Ash Seed Weevils (Lignyodes spp.)

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Solomon, J.D.; Leininger, T.D.; Wilson, A.D.; Anderson, R.L.; Thompson, L.C.; McCracken, F.I. 1993. Ash pests: A guide to major insects, diseases, air pollution injury and chemical injury. Gen. Tech. Rep. SO-96. New Orleans, LA: U.S. Department of Agriculture, Forest Service, Southern Forest Experiment Station. 45 p.

Kingdom: Animalia
Phylum: Arthropoda
Class: Hexapoda (including Insecta)
Order: Coleoptera
Family: Curculionidae
Genus: Lignyodes
Species: L. spp.
Scientific Name
Lignyodes spp.
Dejean, 1835
Common Names

ash seed weevils



Three ash seed weevils, Lignyodes bischoffi (Blatchley), L. helvolus (LeConte), and L. horridulus (Casey), occur throughout the United States and Canada. These weevils feed on the seeds of ashes and lilac. Over 60 percent of the ash seeds in the Northeastern States and up to 95 percent in the Great Plains may be destroyed.

Identifying the Insects

Adults are elongate-oval and 2.3 to 4.0 mm long. The pronotum is narrower than the base of the elytra, and the snout is curled with elbowed antennae. The pronotum and elytra are covered with brown to yellow scales. Color patterns distinguish the species. Larvae are white and legless with a curved body and brown head.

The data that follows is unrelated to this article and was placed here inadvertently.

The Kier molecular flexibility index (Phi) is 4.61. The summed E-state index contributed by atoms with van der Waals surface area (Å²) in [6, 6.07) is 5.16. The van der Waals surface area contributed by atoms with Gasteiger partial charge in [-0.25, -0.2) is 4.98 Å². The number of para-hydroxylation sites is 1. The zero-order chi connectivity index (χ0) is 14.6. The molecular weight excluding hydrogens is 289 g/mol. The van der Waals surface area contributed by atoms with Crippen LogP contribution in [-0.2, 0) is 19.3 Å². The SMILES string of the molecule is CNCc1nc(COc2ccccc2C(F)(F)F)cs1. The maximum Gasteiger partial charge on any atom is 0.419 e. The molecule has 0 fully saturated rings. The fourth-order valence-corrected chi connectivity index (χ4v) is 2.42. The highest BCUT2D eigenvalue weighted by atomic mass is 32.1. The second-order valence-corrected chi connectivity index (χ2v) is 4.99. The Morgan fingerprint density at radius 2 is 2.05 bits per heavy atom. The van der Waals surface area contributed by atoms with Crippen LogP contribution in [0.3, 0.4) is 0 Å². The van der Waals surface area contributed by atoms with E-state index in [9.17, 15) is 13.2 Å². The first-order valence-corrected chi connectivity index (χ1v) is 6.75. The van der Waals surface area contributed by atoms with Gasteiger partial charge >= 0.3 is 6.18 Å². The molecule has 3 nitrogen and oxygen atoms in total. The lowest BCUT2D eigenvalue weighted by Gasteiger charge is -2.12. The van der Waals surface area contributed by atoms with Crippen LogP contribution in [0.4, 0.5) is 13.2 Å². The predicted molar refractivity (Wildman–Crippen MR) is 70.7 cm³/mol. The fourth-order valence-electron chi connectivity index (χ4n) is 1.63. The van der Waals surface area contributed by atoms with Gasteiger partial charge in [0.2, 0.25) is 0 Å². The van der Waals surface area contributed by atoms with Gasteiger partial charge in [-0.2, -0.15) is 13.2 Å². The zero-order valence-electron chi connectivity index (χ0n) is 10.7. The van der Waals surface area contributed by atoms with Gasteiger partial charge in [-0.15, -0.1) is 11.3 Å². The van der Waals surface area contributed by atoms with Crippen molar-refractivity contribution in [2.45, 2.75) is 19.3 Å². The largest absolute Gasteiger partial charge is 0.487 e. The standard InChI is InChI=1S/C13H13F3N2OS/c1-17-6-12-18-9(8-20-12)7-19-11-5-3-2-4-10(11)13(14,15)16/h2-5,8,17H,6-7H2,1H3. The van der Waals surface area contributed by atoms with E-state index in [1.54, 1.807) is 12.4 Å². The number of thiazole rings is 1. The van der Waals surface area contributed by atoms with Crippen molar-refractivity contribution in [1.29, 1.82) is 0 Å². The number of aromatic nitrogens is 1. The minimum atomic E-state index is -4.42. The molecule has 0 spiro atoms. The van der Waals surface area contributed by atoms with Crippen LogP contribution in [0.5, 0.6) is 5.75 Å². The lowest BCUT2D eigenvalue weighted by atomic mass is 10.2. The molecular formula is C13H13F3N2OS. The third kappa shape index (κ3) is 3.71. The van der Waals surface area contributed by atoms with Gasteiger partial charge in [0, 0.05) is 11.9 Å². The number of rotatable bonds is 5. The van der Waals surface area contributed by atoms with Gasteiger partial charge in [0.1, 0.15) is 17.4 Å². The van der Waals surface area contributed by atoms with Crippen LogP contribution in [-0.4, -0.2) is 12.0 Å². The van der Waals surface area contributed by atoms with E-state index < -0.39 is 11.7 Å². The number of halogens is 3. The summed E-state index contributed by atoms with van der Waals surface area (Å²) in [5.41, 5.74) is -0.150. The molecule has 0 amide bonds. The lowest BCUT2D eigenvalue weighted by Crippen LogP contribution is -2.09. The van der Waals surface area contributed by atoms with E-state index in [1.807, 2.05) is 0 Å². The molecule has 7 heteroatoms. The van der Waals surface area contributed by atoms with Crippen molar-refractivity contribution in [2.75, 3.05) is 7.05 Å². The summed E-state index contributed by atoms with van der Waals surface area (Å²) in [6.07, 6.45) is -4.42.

Identifying the Injury

Infested seeds are difficult to distinguish with the naked eye. With magnification, small, raised, puncture marks partially covered with dark excrement can be observed on the seed coat. Cutting open the seed will reveal the feeding larvae. Small oval to irregular holes are left in seeds by emerging larvae.


The weevils overwinter as larvae in the soil or in fallen seeds. Pupation occurs in the soil during spring and summer and lasts about 12 days. Adults emerge during July and August and are present until autumn. Females deposit eggs singly within the seed and seal the openings with excrement. Eggs hatch in 2 days, and the larvae completely consume the seed contents. Mature larvae exit the seed during fall, winter, or spring and burrow into the soil to pupate. There is one generation per year.


Natural controls keep most populations in check. Direct controls are rarely justified.


Photo by James Solomon, USDA Forest Service,

View in Bugwood Image Database
Photo by James Solomon, USDA Forest Service,

View in Bugwood Image Database
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